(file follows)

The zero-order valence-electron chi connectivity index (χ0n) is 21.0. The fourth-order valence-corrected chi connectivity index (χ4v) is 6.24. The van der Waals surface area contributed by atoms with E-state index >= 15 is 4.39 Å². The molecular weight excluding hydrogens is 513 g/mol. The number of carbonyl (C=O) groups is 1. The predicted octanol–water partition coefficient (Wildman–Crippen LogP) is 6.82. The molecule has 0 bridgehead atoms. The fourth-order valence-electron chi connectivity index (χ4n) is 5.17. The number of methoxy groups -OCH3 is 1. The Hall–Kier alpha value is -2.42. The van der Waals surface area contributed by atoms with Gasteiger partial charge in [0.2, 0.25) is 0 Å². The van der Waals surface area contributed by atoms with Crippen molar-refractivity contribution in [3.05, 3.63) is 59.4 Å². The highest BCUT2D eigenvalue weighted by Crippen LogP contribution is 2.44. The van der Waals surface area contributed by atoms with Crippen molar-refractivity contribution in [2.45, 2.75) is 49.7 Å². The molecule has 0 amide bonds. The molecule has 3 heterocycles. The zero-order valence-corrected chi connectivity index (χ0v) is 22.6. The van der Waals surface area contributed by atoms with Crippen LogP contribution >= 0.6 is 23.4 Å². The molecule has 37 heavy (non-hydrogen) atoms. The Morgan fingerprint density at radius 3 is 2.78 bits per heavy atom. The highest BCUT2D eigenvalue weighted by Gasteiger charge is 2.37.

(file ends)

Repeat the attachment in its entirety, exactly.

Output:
The zero-order valence-electron chi connectivity index (χ0n) is 21.0. The fourth-order valence-corrected chi connectivity index (χ4v) is 6.24. The van der Waals surface area contributed by atoms with E-state index >= 15 is 4.39 Å². The molecular weight excluding hydrogens is 513 g/mol. The number of carbonyl (C=O) groups is 1. The predicted octanol–water partition coefficient (Wildman–Crippen LogP) is 6.82. The molecule has 0 bridgehead atoms. The fourth-order valence-electron chi connectivity index (χ4n) is 5.17. The number of methoxy groups -OCH3 is 1. The Hall–Kier alpha value is -2.42. The van der Waals surface area contributed by atoms with Gasteiger partial charge in [0.2, 0.25) is 0 Å². The van der Waals surface area contributed by atoms with Crippen molar-refractivity contribution in [3.05, 3.63) is 59.4 Å². The highest BCUT2D eigenvalue weighted by Crippen LogP contribution is 2.44. The van der Waals surface area contributed by atoms with Crippen molar-refractivity contribution in [2.45, 2.75) is 49.7 Å². The molecule has 0 amide bonds. The molecule has 3 heterocycles. The zero-order valence-corrected chi connectivity index (χ0v) is 22.6. The van der Waals surface area contributed by atoms with Crippen LogP contribution >= 0.6 is 23.4 Å². The molecule has 37 heavy (non-hydrogen) atoms. The Morgan fingerprint density at radius 3 is 2.78 bits per heavy atom. The highest BCUT2D eigenvalue weighted by Gasteiger charge is 2.37.